Purpose: An essential step in the drug development process, as indicated by the FDA, is to evaluate the various stages of absorption, distribution, metabolism, and elimination (ADME) for a particular drug. Transport proteins, specifically organic anion transporters OAT1, OAT2, OAT3, and OAT4, are important players involved in the absorption, distribution and elimination stages of numerous drugs, so much so that OAT1&3 have been specifically included in an FDA guidance to industry regarding pre-clinical investigational studies. Human OATs (hOATs) are expressed in a wide variety of tissues including the renal proximal tubule cells (hOAT1-4), hepatocytes (hOAT2), and even the placenta (hOAT4). While hOAT1&3 have been shown to transport many therapeutic agents including antivirals, antibiotics, NSAIDs, antineoplastics, and antihypertensives, little to no information is known about how these various substrates interact with OATs. Unfortunately, an experimental structure has not yet been determined for either hOAT1 or hOAT3, however, the recently solved crystal structure of the Piriformospora indica phosphate transporter (PiPT) was effectively utilized as a template to generate in silico 3-D homology models for hOAT1&3. Subsequently, the prototypical substrates para-amino hippuric acid (PAH) and estrone-3-sulfate (ES), as well as the prototypical inhibitor probenecid, were separately docked into the respective hOAT1&3 models to predict binding modes within the substrate binding pockets and identify amino acid residues involved in the substrate-transporter or inhibitor-transporter binding interactions. Residues deemed most important within each respective binding pocket were subjected to mutagenesis and are being evaluated for altered affinity of the transporter for PAH or ES. Determining the amino acids deemed critical to OAT-substrate interaction should prove beneficial to future investigations of these vitally important transporter-mediated processes, aiding in silico assessment of drug absorption and distribution, clinical drug-drug interactions, as well as the development of better patient information resources, thereby better managing possible adverse drug events. It’s predicted that substitution of hOAT1&3 residues involved in transporter-substrate interactions, identified through in silico molecular modeling and substrate docking studies will result in altered affinity (Km) of hOAT1&3 for PAH or ES, respectively.
Methods: hOAT1&3 transmembrane domain topology was predicted using the PredictProtein server (https://www.predictprotein.org/). Sequence alignments were performed using ClustalX 2.1. The resulting alignments were combined with the PiPT crystal structure (PDB ID = 4J05) using MODELLER 9.4 to generate homology models. The models were evaluated with the Discrete Optimized Protein Energy (DOPE) function and their stereoelectronic quality was assessed using PROCHECK. Automated docking of energy minimized PAH and ES was subsequently performed using GOLD 5.4. Docked solutions were visualized with SYBYL and PyMOL, and amino acids hypothesized to be most important for the recognition of PAH and ES in the OAT paralogs were identified. Conservative and non-conservative amino acid substitutions were introduced into the hOAT1&3 coding sequences via site-directed mutagenesis (QuikChange Lightning Kit). Next, mutants will be transfected into CHO cell lines, followed by functional screening assays and saturation analysis to determine affinity (Km).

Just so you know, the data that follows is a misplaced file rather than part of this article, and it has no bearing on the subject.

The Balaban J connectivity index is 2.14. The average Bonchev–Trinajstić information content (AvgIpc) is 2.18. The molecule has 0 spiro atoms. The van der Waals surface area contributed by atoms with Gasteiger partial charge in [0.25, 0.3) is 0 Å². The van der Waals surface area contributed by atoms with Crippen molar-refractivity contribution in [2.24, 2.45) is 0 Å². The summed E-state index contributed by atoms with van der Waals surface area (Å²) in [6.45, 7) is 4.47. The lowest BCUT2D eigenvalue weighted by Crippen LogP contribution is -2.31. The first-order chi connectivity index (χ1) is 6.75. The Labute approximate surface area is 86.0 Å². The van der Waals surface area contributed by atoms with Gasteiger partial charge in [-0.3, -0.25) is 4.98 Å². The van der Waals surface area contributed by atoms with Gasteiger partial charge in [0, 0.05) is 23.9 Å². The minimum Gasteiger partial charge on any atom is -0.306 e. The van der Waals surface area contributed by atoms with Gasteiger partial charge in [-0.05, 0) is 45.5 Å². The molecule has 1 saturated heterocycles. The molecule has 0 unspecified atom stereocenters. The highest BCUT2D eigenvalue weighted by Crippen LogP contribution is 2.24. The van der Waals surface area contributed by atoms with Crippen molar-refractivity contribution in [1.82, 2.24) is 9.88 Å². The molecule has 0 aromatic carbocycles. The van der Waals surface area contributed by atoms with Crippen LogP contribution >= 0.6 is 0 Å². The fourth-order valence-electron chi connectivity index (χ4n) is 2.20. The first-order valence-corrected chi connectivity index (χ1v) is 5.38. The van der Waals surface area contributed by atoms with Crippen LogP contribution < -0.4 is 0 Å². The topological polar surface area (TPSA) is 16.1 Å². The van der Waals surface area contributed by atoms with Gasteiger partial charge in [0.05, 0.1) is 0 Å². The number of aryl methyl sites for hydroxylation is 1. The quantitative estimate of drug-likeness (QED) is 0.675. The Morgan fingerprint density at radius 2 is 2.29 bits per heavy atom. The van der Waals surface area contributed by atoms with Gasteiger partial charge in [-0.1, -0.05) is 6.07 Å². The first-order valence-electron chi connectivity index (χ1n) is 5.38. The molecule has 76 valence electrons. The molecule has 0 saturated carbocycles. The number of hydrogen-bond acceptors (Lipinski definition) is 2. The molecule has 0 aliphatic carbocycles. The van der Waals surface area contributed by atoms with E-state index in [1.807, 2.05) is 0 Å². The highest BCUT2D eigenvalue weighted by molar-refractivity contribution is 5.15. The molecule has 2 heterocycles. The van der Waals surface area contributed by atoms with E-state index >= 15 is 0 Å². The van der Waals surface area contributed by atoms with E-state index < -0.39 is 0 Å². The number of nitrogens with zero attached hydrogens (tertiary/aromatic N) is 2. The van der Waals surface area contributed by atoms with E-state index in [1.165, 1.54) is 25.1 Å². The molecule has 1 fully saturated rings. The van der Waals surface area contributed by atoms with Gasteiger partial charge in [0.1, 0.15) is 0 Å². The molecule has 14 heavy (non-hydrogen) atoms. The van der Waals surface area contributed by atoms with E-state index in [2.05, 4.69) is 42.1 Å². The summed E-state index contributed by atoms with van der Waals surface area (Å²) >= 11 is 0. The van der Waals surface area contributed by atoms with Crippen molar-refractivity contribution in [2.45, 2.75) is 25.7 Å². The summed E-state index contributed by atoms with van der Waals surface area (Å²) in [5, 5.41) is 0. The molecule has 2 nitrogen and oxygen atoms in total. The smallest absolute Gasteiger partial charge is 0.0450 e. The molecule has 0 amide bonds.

Results: Many amino acid residues were found to interact with PAH (hOAT1) and ES (hOAT3). Arg15, Ile19, Tyr230, Asn439, Arg466 (hOAT1) and Tyr342, Phe426, Phe430, Leu431, Arg454 (hOAT3) were sites predicted to be most important based on the estimated strength of their interactions with PAH and ES, respectively. Conservative and non-conservative substitutions have been introduced via mutagenesis to hOAT1 and confirmed by sequencing.
It was also of interest to dock PAH, ES, and the prototypical inhibitor probenecid separately to hOAT1 and hOAT3 for potential commonality of critical amino acids to substrate/inhibitor-transporter interactions. Results showed that, for hOAT1, Tyr230 and Arg466 were common contacts for all three compounds and, for hOAT3, Tyr342 was found to significantly interact with all three compounds. Finally, several amino acid positions were conserved between the hOAT1&3 paralogs for each compound. After proper alignment of the hOAT1&3 sequences, a conserved tyrosine was identified for PAH, a phenylalanine and an arginine residue for ES, and two separate tyrosines for probenecid.
Conclusion: Amino acid sequences of hOAT1&3 were successfully aligned to a known crystal structure (PiPT) also within the MFS superfamily. The models produced were validated through the use of various scoring functions and the top models identified. Many amino acids were identified as important within each transporter’s substrate-protein binding pocket. Since OAT substrates encompass a wide variety of structures, additional docking studies were done to observe possible commonality of amino acids interacting with PAH, ES, and probenecid, and common amino acids across these compounds were found within hOAT1&3. Currently, conservative and non-conservative amino acid substitutions are being inserted at identified important positions using site-directed mutagenesis. Subsequently, mutant transporters will be subjected to saturation analysis to quantify any changes in substrate affinity (Km).